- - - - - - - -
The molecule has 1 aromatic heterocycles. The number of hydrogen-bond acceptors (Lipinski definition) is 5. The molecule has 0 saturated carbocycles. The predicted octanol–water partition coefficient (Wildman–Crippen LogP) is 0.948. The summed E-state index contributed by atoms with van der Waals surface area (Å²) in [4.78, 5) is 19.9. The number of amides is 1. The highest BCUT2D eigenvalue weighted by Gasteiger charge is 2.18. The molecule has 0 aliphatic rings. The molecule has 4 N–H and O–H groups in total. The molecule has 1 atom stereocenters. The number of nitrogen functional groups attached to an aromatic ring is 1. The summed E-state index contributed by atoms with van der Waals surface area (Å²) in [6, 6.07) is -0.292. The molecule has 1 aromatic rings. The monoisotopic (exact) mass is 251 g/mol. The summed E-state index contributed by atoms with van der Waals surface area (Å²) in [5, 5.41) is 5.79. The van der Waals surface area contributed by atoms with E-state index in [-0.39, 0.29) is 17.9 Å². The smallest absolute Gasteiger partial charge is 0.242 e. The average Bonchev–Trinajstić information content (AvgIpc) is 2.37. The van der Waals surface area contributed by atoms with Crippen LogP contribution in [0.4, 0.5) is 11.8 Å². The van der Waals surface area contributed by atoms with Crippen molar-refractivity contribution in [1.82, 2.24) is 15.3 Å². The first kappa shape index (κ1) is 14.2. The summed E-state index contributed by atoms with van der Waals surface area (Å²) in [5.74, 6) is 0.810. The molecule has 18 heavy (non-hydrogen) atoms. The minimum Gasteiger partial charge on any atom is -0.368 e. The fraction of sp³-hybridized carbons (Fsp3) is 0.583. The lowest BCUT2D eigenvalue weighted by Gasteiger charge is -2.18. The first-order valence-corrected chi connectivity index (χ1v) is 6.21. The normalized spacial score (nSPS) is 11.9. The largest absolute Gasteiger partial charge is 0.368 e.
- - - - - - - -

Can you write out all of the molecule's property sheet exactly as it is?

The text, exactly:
The molecule has 1 aromatic heterocycles. The number of hydrogen-bond acceptors (Lipinski definition) is 5. The molecule has 0 saturated carbocycles. The predicted octanol–water partition coefficient (Wildman–Crippen LogP) is 0.948. The summed E-state index contributed by atoms with van der Waals surface area (Å²) in [4.78, 5) is 19.9. The number of amides is 1. The highest BCUT2D eigenvalue weighted by Gasteiger charge is 2.18. The molecule has 0 aliphatic rings. The molecule has 4 N–H and O–H groups in total. The molecule has 1 atom stereocenters. The number of nitrogen functional groups attached to an aromatic ring is 1. The summed E-state index contributed by atoms with van der Waals surface area (Å²) in [6, 6.07) is -0.292. The molecule has 1 aromatic rings. The monoisotopic (exact) mass is 251 g/mol. The summed E-state index contributed by atoms with van der Waals surface area (Å²) in [5, 5.41) is 5.79. The van der Waals surface area contributed by atoms with E-state index in [-0.39, 0.29) is 17.9 Å². The smallest absolute Gasteiger partial charge is 0.242 e. The average Bonchev–Trinajstić information content (AvgIpc) is 2.37. The van der Waals surface area contributed by atoms with Crippen LogP contribution in [0.4, 0.5) is 11.8 Å². The van der Waals surface area contributed by atoms with Crippen molar-refractivity contribution in [1.82, 2.24) is 15.3 Å². The first kappa shape index (κ1) is 14.2. The summed E-state index contributed by atoms with van der Waals surface area (Å²) in [5.74, 6) is 0.810. The molecule has 18 heavy (non-hydrogen) atoms. The minimum Gasteiger partial charge on any atom is -0.368 e. The fraction of sp³-hybridized carbons (Fsp3) is 0.583. The lowest BCUT2D eigenvalue weighted by Gasteiger charge is -2.18. The first-order valence-corrected chi connectivity index (χ1v) is 6.21. The normalized spacial score (nSPS) is 11.9. The largest absolute Gasteiger partial charge is 0.368 e.